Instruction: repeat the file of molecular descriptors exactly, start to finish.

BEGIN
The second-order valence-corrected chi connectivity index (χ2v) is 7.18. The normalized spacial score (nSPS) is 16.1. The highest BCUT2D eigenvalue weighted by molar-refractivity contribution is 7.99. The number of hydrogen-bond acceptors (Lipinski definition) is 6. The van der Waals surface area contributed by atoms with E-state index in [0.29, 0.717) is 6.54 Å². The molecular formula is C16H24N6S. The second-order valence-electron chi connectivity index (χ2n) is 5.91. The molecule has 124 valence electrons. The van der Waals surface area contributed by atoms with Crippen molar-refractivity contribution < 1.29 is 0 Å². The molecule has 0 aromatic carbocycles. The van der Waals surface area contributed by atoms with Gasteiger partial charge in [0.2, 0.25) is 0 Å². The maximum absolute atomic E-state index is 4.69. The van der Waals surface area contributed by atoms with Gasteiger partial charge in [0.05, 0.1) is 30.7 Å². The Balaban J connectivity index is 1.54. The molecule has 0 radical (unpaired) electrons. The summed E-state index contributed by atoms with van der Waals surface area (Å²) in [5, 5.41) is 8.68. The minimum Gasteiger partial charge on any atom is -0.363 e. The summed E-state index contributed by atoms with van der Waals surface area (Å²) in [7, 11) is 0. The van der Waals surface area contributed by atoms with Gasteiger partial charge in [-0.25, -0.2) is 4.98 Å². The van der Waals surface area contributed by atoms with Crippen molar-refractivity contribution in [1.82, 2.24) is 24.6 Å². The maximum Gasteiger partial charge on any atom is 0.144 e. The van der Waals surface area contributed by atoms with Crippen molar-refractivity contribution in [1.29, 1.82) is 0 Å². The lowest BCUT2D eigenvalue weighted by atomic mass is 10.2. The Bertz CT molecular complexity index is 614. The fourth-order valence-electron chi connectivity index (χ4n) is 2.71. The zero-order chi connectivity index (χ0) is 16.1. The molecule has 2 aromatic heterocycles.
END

The second-order valence-corrected chi connectivity index (χ2v) is 7.18. The normalized spacial score (nSPS) is 16.1. The highest BCUT2D eigenvalue weighted by molar-refractivity contribution is 7.99. The number of hydrogen-bond acceptors (Lipinski definition) is 6. The van der Waals surface area contributed by atoms with E-state index in [0.29, 0.717) is 6.54 Å². The molecular formula is C16H24N6S. The second-order valence-electron chi connectivity index (χ2n) is 5.91. The molecule has 124 valence electrons. The van der Waals surface area contributed by atoms with Crippen molar-refractivity contribution < 1.29 is 0 Å². The molecule has 0 aromatic carbocycles. The van der Waals surface area contributed by atoms with Gasteiger partial charge in [0.2, 0.25) is 0 Å². The maximum absolute atomic E-state index is 4.69. The van der Waals surface area contributed by atoms with Gasteiger partial charge in [0.05, 0.1) is 30.7 Å². The Balaban J connectivity index is 1.54. The molecule has 0 radical (unpaired) electrons. The summed E-state index contributed by atoms with van der Waals surface area (Å²) in [5, 5.41) is 8.68. The minimum Gasteiger partial charge on any atom is -0.363 e. The summed E-state index contributed by atoms with van der Waals surface area (Å²) in [7, 11) is 0. The van der Waals surface area contributed by atoms with Gasteiger partial charge in [-0.25, -0.2) is 4.98 Å². The van der Waals surface area contributed by atoms with Crippen molar-refractivity contribution in [1.82, 2.24) is 24.6 Å². The maximum Gasteiger partial charge on any atom is 0.144 e. The van der Waals surface area contributed by atoms with Crippen molar-refractivity contribution in [1.29, 1.82) is 0 Å². The lowest BCUT2D eigenvalue weighted by atomic mass is 10.2. The Bertz CT molecular complexity index is 614. The fourth-order valence-electron chi connectivity index (χ4n) is 2.71. The zero-order chi connectivity index (χ0) is 16.1. The molecule has 2 aromatic heterocycles.